Reply
  • fitten - Tuesday, September 18, 2007 - link

    I don't read it like that at all...

    For example:
    [quote]
    Silverthorne is Intel's very simple x86 system-on-a-chip design, which Intel hopes will hopefully make its way into everything from smart phones to digital TVs[/quote]

    [/quote]
    Nehalem is fully expected by Intel to close the gap between AMD and Intel when it comes to memory performance and multi-processor scalability.[/quote]

    Would you argue either of those are false?

    Reply
  • Martimus - Tuesday, September 18, 2007 - link

    That would be the best way of putting it I think. Those two adjustments you made make it sound much better. The current writing implies a bias of the writer, but yours implies a bias from the company, which is to be expected. I'm not sure why it upset me to see my favorite site writing an article that seemed to show a favoritism toward a particular company, but I think it had more to do with the fact that I don't want to have to worry about the site that I use to make purchasing decisions having a bias. I want to be able to trust this site, because it is stressful when you lose confidence in the people you look to for help. Reply
  • JarredWalton - Tuesday, September 18, 2007 - link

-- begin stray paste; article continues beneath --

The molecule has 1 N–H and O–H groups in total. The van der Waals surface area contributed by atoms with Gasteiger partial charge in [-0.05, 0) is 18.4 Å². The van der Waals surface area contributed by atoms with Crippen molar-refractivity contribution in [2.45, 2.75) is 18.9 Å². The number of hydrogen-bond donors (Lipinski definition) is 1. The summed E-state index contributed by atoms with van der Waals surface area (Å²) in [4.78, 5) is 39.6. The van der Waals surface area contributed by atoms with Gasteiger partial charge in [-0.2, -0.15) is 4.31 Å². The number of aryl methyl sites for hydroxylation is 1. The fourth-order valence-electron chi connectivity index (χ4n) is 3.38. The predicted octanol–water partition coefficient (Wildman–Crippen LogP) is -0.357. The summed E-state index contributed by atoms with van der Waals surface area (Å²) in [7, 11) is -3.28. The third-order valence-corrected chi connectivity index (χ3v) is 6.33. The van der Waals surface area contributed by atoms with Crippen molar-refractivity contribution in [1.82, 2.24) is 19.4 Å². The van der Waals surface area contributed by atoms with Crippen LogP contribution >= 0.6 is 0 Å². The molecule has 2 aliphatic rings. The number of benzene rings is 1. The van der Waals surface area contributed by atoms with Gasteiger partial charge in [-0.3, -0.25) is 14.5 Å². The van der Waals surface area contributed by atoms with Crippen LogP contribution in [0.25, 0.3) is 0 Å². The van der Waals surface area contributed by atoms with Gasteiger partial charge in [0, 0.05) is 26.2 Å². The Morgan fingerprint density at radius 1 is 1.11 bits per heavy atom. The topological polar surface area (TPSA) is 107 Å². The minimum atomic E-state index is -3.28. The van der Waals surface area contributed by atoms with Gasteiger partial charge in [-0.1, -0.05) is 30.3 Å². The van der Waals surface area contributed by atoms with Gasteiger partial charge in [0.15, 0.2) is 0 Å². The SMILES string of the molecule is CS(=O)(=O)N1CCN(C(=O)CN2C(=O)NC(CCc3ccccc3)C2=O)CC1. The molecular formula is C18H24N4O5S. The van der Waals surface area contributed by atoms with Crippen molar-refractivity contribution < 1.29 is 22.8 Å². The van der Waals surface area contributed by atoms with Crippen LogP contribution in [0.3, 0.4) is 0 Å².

Just remember: this is the *Intel* Developer Forum, so any reporting is basically an overview of what Intel is saying and planning. Tradeshow articles don't tend to be quite as in-depth as actual reviews, and while we don't always explicitly state it or make it clear, meetings with any manufacturers are always them telling us what they hope/plan/want/etc. Reply
  • Nfarce - Tuesday, September 18, 2007 - link

    Huh. That is exactly the way I read it. Methinks a fanboi got just a tad overzealous in the bias accusation department and read more into it than was meant to portray. Geez. Reply
  • Roy2001 - Tuesday, September 18, 2007 - link

    Intel roadmap is impressive and they excuted well recently. Reply
  • code65536 - Tuesday, September 18, 2007 - link

    Penyrn hasn't even been launched yet, and Intel is already demonstrating Penryn's successor? Well, they're certainly on top of things... Reply
  • mattsaccount - Tuesday, September 18, 2007 - link

    Impressive, to say the least. Reply
  • Schmide - Wednesday, September 19, 2007 - link

    Ever since the Washing Machine went out in 1992 i refuse to buy anything with the Kenmore name. WTF am I spose to do in 2008? Reply
  • Schmide - Wednesday, September 19, 2007 - link

    Sorry I didn't want this to go here. I'm a dumbass. Reply